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When no maternally deranged griz appears, we slowly try walking forward. The kids, strategically placed between our bicycles, sing, "Bears, bears, go away, come on back another day."
Unfortunately, their song has no effect on the rain, which begins pelting us when we start riding through the woods. When I see an old logging track leading to a clearing 15 minutes later, we call it a day.
With the boys' help, I miraculously manage to set the tent up without it blowing away like a kite. A few minutes later, while Jacqueline and I cook in the meager shelter of stunted, 5-foot fir trees, exhausted from the day's effort, she says Jonah told her the trip was harder than he thought it would be.
"I think he expected more downhills," she says.
"There are three big climbs like this one between us and Banff," I tell her. "And I needed to see if this whole plan was completely insane or not."
"Well, what's the verdict?"
We're cooking in a storm; the tent, with our children inside, is clinging to a mountainside; and we've just seen a grizzly bear.
Before I can answer, Jacqueline turns back to the camp stove. "We're insane," she says.
The wind and rain blast our tent that night, and I get nervous at the sound of thunder. We're not exactly sheltered and we're all lying around a 6-foot metal pole. I step out of the tent to check the sky—pocket showers, but no lightning. To the northwest, between the midnight-blue mountains and gray-blue clouds, there's a glimpse of a distant sunset where a jagged blaze of orange cracks the sky.
"Whoa, guys, you have to come out and see this," I call out.
Moments later, while the boys and I stand side by side by side, peeing over the avalanche chutes and marveling at the sweep of our perch, I notice something flashing far below. That wasn't thunder I was hearing.
"Fireworks!" I shout.
Jonah jumps up and down, and Silas says, "It's like our own fireworks show!"
I'd almost forgotten it was the Fourth of July.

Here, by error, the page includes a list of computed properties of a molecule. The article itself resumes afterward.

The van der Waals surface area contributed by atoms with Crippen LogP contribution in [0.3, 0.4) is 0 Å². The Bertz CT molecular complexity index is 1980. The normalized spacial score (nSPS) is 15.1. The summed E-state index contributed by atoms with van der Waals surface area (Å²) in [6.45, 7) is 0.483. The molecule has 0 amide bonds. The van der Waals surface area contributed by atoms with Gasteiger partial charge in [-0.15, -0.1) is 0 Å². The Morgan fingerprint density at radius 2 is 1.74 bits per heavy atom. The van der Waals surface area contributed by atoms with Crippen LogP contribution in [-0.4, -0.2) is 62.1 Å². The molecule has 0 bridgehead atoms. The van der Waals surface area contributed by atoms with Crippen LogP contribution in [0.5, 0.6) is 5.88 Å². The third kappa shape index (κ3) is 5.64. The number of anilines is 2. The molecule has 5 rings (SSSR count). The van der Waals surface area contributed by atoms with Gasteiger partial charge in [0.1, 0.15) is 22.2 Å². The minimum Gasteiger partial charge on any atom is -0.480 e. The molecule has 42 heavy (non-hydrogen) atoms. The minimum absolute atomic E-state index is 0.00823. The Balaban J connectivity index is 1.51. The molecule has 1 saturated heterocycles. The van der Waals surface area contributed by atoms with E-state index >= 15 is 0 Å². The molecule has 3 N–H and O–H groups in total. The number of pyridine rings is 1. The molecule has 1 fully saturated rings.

Our brakes shriek as I steer the plummeting Teasdale Train down the switch-backing ribbon of dirt toward Holland Lake the next morning. Everything is splattered with mud; wet grit coats our wheels and I'm afraid the brake pads are disintegrating by the second. A long, steep descent down a muddy road is something I'd worried about—our rig puts tremendous weight and force on decade-old brakes. I don't want to think about what would happen if they fail.
But they don't fail, and as the kids excitedly point to snow patches and waterfalls in the avalanche chutes, I realize I've worried about too many things on this trip—our brakes, the lightning, the kids' enthusiasm, my tired legs, making it over the pass—but here we are, in terrible conditions, pulling it off.
I look over at Jacqueline, whose burgeoning bike confidence and all-weather cooking skills have transformed her into a superhero mom, and she smiles the kind of smile I married her for. Silas sings nonsensical songs. Jonah, finally getting his downhill, laughs maniacally.
What I told Silas about riding bicycles in the mountains has greater truth than I'd recognized—focus on your goals, not your fears. Put all of your effort into where you want to go, and you'll get there.
I have mud on my teeth, my forearms strain to steer our mammoth bike, and we're still miles from our van, but a feeling of well-being washes over me. We're actually going to do this.
As we descend into the belly of the Swan Valley, I look back for a moment and say, "Goodbye mountains!"
"Goodbye mountains. Goodbye!" the kids cry together. Then they wave at the peaks rising higher and higher as gravity pulls us onward into the adventure of our lives.
The Teasdale Train rolled into Banff seven weeks after the ride in the Swan Valley. Silas wanted to keep riding to Alaska. Jonah was ready to go home. Jacqueline vowed to never eat a freeze-dried meal again. Aaron is convinced it's the best thing they've ever done.